But before I talk about the general situation, let's note the significant wintry weather occurring in Whatcom County, north and east of Bellingham. For most of the region, temperatures are now (7AM) too warm for snow, as shown by the vertical sounding at Sea-Tac, where the freezing level was around 1500 ft at 7 AM. The snow level (the level where all the snow is melted) can be up to 1000 ft below that (500 ft). Raining is falling on most of you in the west.
Today, the air above the region will slowly cool as an upper level disturbance approaches (called an upper level short wave). This will set the stage for the snowy fun later today and tomorrow. I have studied Northwest snowstorms for years, and the situation is not optimal for a big snow event, but it is close enough and the models are now insistent enough that significant lowland snow from Seattle to Portland looks highly probable.
In this discussion I will show you the uncertainties, stressing the use of ensembles (many forecasts) to get at those uncertainties. As noted many times in this blog, the European Center has the best large scale forecasts and their large ensemble is considered the best. Below is a graphic showing their prediction for Seattle for the next several days. Each horizontal colored line indicates accumulated snow from one of their 51 ensemble forecasts (each is a little different in subtle ways). Virtually all go for snow, with some showing as much as 10-12 inches. The ensemble average (or mean) is for about 8 inches (see panel below), with their single high resolution run, a bit more.
What about the uncertainties? Here are the ensemble forecasts for snow at Seattle Tacoma Airport from the US (NWS) GFS (GEFS) ensemble. A lot of variability (1.5-9 inches), with a mean (black line) of 5 inches,
Both the European Center and U.S. GFS ensemble are relatively course (20-30 km grid spacing), since they are global models. The only real high-resolution ensemble is run by NCAR (National Center for Atmospheric Research), which runs a small (10 member) ensemble at 3 km grid spacing. Here are the ensemble forecasts of snow at Sea-Tac from the NCAR system. The real snow starts tonight and there is a little over 4 inch accumulation. Similar geographic distribution as noted above...and substantial uncertainty as shown by the brackets. The National Weather Service needs a high resolution ensemble over the U.S. but has been dragging its heals about it...perhaps something to suggest to President Trump.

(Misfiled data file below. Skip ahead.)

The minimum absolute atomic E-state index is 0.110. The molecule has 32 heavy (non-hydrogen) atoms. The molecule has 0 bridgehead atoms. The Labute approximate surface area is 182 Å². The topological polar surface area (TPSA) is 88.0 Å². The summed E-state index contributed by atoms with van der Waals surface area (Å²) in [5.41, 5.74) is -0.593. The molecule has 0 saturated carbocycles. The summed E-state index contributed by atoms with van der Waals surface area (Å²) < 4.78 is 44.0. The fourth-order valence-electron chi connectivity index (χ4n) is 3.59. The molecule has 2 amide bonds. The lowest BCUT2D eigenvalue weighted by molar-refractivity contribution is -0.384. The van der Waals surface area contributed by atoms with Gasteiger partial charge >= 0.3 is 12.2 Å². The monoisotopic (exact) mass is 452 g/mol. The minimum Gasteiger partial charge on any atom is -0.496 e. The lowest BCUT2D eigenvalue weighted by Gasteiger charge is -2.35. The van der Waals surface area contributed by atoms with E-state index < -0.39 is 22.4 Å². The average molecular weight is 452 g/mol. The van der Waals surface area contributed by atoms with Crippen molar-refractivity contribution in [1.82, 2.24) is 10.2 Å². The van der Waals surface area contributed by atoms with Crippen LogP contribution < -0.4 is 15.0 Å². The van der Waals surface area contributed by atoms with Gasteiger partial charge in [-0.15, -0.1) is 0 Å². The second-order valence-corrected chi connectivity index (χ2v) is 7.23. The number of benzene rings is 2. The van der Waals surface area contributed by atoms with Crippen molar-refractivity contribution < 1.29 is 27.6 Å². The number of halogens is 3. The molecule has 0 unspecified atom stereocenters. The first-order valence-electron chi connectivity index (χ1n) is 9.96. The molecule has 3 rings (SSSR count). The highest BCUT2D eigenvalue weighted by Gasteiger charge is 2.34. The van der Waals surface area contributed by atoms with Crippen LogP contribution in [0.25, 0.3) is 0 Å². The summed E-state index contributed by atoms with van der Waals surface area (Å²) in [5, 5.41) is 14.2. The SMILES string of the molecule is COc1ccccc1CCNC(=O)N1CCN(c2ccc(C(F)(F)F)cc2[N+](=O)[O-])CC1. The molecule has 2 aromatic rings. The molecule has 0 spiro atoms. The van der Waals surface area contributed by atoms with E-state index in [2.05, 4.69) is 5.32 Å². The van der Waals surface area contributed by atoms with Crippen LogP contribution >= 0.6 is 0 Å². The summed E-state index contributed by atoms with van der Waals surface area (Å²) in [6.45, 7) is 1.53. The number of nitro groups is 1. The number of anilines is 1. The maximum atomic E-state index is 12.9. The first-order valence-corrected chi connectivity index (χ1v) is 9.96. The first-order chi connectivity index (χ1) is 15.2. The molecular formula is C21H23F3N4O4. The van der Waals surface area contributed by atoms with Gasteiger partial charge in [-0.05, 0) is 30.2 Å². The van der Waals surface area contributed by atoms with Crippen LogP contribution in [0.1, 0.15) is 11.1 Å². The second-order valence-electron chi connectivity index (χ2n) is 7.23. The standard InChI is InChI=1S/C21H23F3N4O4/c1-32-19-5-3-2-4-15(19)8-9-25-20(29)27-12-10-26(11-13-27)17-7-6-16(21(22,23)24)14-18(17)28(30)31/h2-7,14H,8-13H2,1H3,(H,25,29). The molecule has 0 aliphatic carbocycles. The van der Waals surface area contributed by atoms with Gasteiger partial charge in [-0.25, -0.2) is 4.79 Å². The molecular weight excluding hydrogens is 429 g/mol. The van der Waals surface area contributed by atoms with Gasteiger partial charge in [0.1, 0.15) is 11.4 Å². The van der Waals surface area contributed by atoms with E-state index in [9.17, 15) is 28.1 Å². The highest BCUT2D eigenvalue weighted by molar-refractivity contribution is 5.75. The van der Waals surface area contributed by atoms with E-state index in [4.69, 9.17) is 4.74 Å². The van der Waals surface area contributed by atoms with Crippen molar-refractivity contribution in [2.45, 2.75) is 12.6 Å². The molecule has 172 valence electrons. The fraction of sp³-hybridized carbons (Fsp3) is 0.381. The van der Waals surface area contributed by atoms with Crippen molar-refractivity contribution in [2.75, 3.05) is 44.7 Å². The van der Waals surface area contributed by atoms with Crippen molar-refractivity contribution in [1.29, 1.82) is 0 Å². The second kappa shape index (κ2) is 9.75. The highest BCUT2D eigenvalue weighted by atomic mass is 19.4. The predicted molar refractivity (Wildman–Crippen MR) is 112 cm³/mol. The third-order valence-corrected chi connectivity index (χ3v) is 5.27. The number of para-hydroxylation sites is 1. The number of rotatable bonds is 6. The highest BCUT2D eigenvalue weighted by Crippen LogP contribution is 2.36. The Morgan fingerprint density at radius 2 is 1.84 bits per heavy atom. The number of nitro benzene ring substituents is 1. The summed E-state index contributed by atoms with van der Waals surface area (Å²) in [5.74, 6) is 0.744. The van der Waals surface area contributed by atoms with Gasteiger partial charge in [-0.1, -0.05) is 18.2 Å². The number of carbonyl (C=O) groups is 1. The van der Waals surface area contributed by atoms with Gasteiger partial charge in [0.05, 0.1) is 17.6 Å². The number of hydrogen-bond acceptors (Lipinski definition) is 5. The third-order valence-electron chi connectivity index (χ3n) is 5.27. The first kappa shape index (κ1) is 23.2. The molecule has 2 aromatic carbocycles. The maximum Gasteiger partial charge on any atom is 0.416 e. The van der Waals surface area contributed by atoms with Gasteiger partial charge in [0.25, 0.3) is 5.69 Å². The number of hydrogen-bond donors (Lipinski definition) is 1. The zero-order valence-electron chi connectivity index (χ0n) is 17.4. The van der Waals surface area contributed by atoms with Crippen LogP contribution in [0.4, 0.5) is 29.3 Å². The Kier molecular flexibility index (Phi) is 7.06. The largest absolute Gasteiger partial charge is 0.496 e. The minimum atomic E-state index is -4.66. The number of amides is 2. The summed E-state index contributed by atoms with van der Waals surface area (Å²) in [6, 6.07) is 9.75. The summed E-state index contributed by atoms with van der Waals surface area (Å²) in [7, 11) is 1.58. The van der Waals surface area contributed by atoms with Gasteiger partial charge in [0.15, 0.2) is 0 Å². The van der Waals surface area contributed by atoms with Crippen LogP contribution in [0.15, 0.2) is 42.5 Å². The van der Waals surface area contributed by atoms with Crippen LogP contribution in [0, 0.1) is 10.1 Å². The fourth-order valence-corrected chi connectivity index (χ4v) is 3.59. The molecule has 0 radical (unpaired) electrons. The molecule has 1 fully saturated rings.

Finally, the National Weather Service has another, somewhat coarse and poorly designed, ensemble system called SREF. It also show huge variation of snow accumulation at Sea-Ta, with ensemble mean of around 3 inches, with solutions from a trace to 9 inches.
Why the uncertainties? A big issue is that temperatures are marginal, so whether snow falls really depends on the exact flow pattern and the precipitation rate (heavier precipitation brings down the snow level).
So what is the take away from all this?
Meteorologists can not give you a specific forecast with absolute certainty....we have to talk about probabilities. Combining the best tools available to us (ensemble forecast systems at relatively modest resolution and a limited number of high-resolution forecasts), it appears highly probable that there will be lowland snow from Portland to the Puget Sound lowlands. In Seattle, there will be some rain and mixed rain/snow showers during the day, but the real action will start this evening and extend into Monday. There could be some snow today on the higher hills of our region. The most probable value around Seattle for the event is around 3-5 inches, with more to the south. In Seattle, there is a perhaps 25% chance of getting only a dusting of snow, with mainly rain falling. There is a similar chance of getting a major event with 6-12 inches. These are similar probabilities as were given for the election of President Trump---so they are not negligible.
The mountains are going to be hit hard with feet of snow...that is a near certainty.
I will let all of you decide whether to buy chicken wings for the Superbowl game or milk for tomorrow. If I were you, I would purchase both.
New Hawaii Weather Blog
Want to escape the cold winter weather of the Northwest, at least in spirit?
Interested in learning more about Hawaii weather?
You are in luck!
A new Hawaii Weather Blog has been created recently by Professor Steve Businger of the University of Hawaii. Steve is an expert on Hawaii weather and his explanations about Hawaii weather features are fascinating. Check it out here.